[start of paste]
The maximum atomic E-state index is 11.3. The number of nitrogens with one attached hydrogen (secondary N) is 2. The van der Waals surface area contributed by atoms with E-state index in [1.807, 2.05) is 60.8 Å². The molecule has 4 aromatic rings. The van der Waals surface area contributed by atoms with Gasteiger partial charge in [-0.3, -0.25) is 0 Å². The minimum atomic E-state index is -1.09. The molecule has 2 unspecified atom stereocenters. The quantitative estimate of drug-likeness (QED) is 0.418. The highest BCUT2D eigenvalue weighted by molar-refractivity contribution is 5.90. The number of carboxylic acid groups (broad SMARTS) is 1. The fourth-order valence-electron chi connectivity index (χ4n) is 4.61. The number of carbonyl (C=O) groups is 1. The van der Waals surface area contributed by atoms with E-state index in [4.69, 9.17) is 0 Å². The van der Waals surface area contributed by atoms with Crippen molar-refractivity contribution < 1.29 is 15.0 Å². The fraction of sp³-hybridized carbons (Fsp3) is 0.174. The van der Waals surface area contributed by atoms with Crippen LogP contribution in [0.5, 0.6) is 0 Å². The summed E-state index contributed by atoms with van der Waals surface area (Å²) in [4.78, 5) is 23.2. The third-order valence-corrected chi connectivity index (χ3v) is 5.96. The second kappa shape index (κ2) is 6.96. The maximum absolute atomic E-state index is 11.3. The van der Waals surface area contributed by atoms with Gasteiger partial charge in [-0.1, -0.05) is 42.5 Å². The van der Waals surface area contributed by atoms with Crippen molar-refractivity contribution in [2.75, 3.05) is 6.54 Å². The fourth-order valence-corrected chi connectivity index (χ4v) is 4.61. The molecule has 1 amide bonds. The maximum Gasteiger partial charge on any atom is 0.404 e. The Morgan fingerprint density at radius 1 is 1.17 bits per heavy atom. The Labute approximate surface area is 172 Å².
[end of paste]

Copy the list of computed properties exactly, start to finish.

The maximum atomic E-state index is 11.3. The number of nitrogens with one attached hydrogen (secondary N) is 2. The van der Waals surface area contributed by atoms with E-state index in [1.807, 2.05) is 60.8 Å². The molecule has 4 aromatic rings. The van der Waals surface area contributed by atoms with Gasteiger partial charge in [-0.3, -0.25) is 0 Å². The minimum atomic E-state index is -1.09. The molecule has 2 unspecified atom stereocenters. The quantitative estimate of drug-likeness (QED) is 0.418. The highest BCUT2D eigenvalue weighted by molar-refractivity contribution is 5.90. The number of carboxylic acid groups (broad SMARTS) is 1. The fourth-order valence-electron chi connectivity index (χ4n) is 4.61. The number of carbonyl (C=O) groups is 1. The van der Waals surface area contributed by atoms with E-state index in [4.69, 9.17) is 0 Å². The van der Waals surface area contributed by atoms with Crippen molar-refractivity contribution < 1.29 is 15.0 Å². The fraction of sp³-hybridized carbons (Fsp3) is 0.174. The van der Waals surface area contributed by atoms with Crippen LogP contribution in [0.5, 0.6) is 0 Å². The summed E-state index contributed by atoms with van der Waals surface area (Å²) in [4.78, 5) is 23.2. The third-order valence-corrected chi connectivity index (χ3v) is 5.96. The second kappa shape index (κ2) is 6.96. The maximum absolute atomic E-state index is 11.3. The van der Waals surface area contributed by atoms with Gasteiger partial charge in [-0.1, -0.05) is 42.5 Å². The van der Waals surface area contributed by atoms with Crippen molar-refractivity contribution in [2.75, 3.05) is 6.54 Å². The fourth-order valence-corrected chi connectivity index (χ4v) is 4.61. The molecule has 1 amide bonds. The maximum Gasteiger partial charge on any atom is 0.404 e. The Morgan fingerprint density at radius 1 is 1.17 bits per heavy atom. The Labute approximate surface area is 172 Å².